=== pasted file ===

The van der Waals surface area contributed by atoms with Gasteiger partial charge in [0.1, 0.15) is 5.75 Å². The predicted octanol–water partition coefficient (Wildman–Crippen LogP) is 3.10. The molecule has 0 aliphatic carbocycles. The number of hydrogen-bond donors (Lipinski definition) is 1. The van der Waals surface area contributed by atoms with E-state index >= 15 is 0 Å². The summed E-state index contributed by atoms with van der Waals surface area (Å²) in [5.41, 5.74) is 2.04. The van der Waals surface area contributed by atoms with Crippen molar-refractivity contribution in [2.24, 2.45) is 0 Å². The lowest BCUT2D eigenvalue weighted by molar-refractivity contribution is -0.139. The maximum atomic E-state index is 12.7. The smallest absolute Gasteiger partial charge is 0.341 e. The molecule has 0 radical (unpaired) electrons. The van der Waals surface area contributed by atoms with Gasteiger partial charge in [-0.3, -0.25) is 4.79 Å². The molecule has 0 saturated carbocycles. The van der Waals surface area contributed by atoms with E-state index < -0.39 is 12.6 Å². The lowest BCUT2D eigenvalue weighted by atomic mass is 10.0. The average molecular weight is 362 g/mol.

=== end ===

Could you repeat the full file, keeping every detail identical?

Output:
The van der Waals surface area contributed by atoms with Gasteiger partial charge in [0.1, 0.15) is 5.75 Å². The predicted octanol–water partition coefficient (Wildman–Crippen LogP) is 3.10. The molecule has 0 aliphatic carbocycles. The number of hydrogen-bond donors (Lipinski definition) is 1. The van der Waals surface area contributed by atoms with E-state index >= 15 is 0 Å². The summed E-state index contributed by atoms with van der Waals surface area (Å²) in [5.41, 5.74) is 2.04. The van der Waals surface area contributed by atoms with Crippen molar-refractivity contribution in [2.24, 2.45) is 0 Å². The lowest BCUT2D eigenvalue weighted by molar-refractivity contribution is -0.139. The maximum atomic E-state index is 12.7. The smallest absolute Gasteiger partial charge is 0.341 e. The molecule has 0 radical (unpaired) electrons. The van der Waals surface area contributed by atoms with Gasteiger partial charge in [-0.3, -0.25) is 4.79 Å². The molecule has 0 saturated carbocycles. The van der Waals surface area contributed by atoms with E-state index < -0.39 is 12.6 Å². The lowest BCUT2D eigenvalue weighted by atomic mass is 10.0. The average molecular weight is 362 g/mol.